Six Tips to Maximize Your Student Teaching Experience

Tips that will allow you to optimize your student teaching and equip you for your first classroom.

By Mollie Moore


Teacher with student

Student teaching is a right of passage through which nearly all prospective teachers must go. This experience is extremely valuable and helps new teachers to prepare for their first year. If you are about to begin your student teaching semester, or if you know someone who is, here are some ideas to help you get the most out of student teaching.

1. Get to Know the Administration

At the school where I was placed as a student teacher, the principal was a gentle, older man. As a requirement of my university’s program, we set up a time to talk, and I went into that meeting with questions. Some questions I asked him included: What did he look for when he is interviewing teaching candidates?, and why did he choose to make education his career? Later, I went back to him and asked for his advice on my resume, as it was going to be one of several hundreds sent in for one particular job. He was willing to give me advice and continued to check in on me throughout my internship. I appreciated and valued his help and support. 

2. Observe Other Teachers if You Can

If possible, observe as many teachers as you can. Your cooperating teacher’s style might not match your style. My cooperating teacher was more motherly and quieter than I am, so I learned from her, as well as educators with different styles. Seeing what works for other veterans helped me gather more ideas, including teaching styles and ways of structuring a class.

3. Take A Lot of Pictures

This was a suggestion that was given to me, that I did not follow. I definitely regretted that decision, especially when I only had four days to set up my classroom before school started my first year. Taking pictures allows you to remember how others designed their rooms, organized room flow, and created bulletin board ideas. As you are setting up your room, it can be great to have a quick reference. Having a variety of pictures on-hand can help you narrow down your style for your new room.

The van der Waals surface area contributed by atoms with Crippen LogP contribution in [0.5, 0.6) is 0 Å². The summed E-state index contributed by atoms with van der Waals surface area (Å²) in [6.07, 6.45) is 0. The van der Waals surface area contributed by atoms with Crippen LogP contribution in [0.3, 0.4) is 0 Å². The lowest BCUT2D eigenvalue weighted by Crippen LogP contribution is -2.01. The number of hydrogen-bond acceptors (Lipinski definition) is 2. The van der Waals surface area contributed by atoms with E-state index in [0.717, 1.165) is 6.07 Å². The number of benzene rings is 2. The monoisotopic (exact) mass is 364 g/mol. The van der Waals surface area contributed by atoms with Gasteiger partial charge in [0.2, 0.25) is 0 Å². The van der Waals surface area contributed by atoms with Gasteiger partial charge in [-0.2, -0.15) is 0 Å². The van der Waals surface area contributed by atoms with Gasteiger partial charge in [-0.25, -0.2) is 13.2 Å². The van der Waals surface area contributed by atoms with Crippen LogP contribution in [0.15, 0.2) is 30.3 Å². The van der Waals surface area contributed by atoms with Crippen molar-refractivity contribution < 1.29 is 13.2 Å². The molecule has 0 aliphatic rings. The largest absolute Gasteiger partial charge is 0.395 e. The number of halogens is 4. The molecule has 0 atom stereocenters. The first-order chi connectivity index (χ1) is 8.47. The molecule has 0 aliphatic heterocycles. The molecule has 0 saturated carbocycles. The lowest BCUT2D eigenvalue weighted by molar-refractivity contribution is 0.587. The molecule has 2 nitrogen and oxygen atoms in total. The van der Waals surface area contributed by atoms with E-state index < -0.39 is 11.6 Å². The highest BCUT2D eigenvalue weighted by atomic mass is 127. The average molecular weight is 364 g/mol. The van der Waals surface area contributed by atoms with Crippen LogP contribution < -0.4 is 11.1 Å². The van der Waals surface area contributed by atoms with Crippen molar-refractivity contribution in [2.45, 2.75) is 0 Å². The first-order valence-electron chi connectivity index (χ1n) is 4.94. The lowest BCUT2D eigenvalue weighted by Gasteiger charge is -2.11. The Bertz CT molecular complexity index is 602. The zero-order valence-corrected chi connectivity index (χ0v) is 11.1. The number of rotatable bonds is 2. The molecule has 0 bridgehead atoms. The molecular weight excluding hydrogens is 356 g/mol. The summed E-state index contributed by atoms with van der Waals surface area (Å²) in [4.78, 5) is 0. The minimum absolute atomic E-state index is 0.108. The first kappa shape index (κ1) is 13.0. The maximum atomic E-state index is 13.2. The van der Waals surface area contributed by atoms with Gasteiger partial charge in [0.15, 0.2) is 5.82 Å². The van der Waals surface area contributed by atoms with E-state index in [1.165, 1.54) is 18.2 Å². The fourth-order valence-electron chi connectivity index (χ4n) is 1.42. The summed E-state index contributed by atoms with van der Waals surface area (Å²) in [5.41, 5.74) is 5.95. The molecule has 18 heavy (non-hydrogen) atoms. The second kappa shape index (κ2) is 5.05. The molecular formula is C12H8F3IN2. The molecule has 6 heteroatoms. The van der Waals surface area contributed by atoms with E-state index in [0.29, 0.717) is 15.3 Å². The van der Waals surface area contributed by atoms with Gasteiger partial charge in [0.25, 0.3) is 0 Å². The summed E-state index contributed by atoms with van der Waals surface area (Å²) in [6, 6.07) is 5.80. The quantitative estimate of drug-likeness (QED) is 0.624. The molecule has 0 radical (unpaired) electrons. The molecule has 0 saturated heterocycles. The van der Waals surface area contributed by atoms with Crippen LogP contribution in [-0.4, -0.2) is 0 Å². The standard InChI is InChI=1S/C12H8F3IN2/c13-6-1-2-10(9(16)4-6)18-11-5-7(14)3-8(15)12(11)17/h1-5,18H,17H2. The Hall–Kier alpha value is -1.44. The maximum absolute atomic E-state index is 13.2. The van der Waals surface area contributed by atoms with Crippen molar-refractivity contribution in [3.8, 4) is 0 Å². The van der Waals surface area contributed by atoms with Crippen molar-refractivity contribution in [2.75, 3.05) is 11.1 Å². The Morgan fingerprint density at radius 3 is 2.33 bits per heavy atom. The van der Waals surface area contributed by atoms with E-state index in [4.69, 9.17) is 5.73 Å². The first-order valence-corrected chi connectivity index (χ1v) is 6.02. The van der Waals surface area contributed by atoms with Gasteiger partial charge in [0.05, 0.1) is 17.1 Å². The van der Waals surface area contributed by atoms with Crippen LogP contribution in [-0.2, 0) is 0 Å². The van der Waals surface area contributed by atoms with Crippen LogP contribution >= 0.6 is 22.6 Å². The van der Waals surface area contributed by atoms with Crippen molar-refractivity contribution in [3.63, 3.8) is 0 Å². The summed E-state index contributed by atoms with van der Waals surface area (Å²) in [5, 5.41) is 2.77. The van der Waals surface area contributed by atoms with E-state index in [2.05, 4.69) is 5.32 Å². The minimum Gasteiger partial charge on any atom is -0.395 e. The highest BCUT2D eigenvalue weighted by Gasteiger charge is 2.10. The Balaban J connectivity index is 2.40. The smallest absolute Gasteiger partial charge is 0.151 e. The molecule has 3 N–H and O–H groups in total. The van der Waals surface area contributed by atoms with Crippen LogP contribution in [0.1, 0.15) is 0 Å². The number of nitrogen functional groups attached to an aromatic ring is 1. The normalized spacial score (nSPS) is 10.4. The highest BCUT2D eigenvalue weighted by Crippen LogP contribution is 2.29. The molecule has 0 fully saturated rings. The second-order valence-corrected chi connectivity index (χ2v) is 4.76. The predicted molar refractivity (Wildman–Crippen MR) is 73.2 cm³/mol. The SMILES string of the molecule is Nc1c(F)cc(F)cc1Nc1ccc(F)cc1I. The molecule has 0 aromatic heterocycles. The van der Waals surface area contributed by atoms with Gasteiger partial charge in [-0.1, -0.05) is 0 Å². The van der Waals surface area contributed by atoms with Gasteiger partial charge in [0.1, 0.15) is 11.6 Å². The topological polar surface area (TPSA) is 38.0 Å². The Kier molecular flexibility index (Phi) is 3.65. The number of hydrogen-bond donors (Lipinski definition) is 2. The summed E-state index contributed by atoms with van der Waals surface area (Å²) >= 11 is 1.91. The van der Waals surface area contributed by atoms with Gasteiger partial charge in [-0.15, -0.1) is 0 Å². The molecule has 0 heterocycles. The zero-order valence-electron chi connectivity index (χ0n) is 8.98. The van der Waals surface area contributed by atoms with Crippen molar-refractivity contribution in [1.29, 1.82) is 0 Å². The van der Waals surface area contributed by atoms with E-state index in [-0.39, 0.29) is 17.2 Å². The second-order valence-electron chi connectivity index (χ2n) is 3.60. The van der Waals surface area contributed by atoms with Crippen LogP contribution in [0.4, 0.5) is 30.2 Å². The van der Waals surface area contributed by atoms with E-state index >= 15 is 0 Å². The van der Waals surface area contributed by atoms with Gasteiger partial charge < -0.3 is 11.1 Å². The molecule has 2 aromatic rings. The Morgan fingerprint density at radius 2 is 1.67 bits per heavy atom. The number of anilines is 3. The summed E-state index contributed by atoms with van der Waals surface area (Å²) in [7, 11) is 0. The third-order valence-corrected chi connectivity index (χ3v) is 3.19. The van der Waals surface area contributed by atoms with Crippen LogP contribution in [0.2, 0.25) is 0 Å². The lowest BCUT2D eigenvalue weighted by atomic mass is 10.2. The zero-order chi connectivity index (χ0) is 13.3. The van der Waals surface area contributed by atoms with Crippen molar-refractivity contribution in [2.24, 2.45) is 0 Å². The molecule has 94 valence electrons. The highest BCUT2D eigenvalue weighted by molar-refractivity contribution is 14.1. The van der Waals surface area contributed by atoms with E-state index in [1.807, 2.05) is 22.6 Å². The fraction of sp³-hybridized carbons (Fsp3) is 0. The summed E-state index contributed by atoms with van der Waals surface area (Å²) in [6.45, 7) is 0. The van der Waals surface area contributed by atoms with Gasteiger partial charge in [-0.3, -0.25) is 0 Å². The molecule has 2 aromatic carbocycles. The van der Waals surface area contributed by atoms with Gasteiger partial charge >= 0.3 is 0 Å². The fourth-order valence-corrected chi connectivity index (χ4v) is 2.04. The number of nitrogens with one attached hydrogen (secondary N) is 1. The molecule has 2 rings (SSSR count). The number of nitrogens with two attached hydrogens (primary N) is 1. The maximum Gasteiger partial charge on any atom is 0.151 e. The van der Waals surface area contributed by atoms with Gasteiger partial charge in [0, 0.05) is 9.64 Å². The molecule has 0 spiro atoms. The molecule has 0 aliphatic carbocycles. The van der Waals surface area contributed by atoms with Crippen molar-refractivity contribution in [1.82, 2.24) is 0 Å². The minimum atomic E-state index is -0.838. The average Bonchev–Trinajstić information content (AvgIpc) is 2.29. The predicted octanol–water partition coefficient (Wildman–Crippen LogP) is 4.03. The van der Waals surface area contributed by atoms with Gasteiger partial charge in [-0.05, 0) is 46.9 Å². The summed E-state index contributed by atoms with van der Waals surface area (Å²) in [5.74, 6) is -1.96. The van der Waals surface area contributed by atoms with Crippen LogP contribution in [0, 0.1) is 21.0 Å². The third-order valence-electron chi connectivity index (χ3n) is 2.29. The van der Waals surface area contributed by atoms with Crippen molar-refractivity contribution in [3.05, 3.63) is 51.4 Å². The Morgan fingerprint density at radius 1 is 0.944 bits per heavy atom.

4. Pay Attention to Your Teacher’s Organization

Becoming organized is an ever-changing process throughout your teaching career. Having a start point is an excellent idea as you will have so much of which to keep track. Notice how your mentor teacher decides what to teach, how she writes her lesson plans, how she tracks students’ progress, and how she organizes her worksheets. Where does she keep extra copies and other supplies? How does she keep track of missing work? All of these seemingly small details will suddenly seem like big details when you are managing your own classroom. 

5. Note Your Cooperating Teacher’s Classroom Management System

Classroom management is the hardest area for most first-year teachers. It was for me, especially working in an inner-city school. Write down the rules and consequences in each classroom you observe. Make copies of teachers' tracking systems. Notice how they obtain respect from their students and how they maintain classroom order. One important key is to notice how the other teachers, especially at other grade levels, do it as well. After all, what works in fifth grade, usually does not work in eighth grade.

6. Make Copies! Make Copies! Make Copies!

Record sheets. Worksheets. Graphic organizers. It will save you so much time, which you will need, as your planning time will not always be your own. Copy everything you can, all of it! Then, keep it in an organized way, so you will not have to reinvent the wheel, when time is short. 

If you take the time to read, remember, and follow these few tips, you will find that you will gain even more out of your student teaching!

Helpful Links to Start Your First Year:


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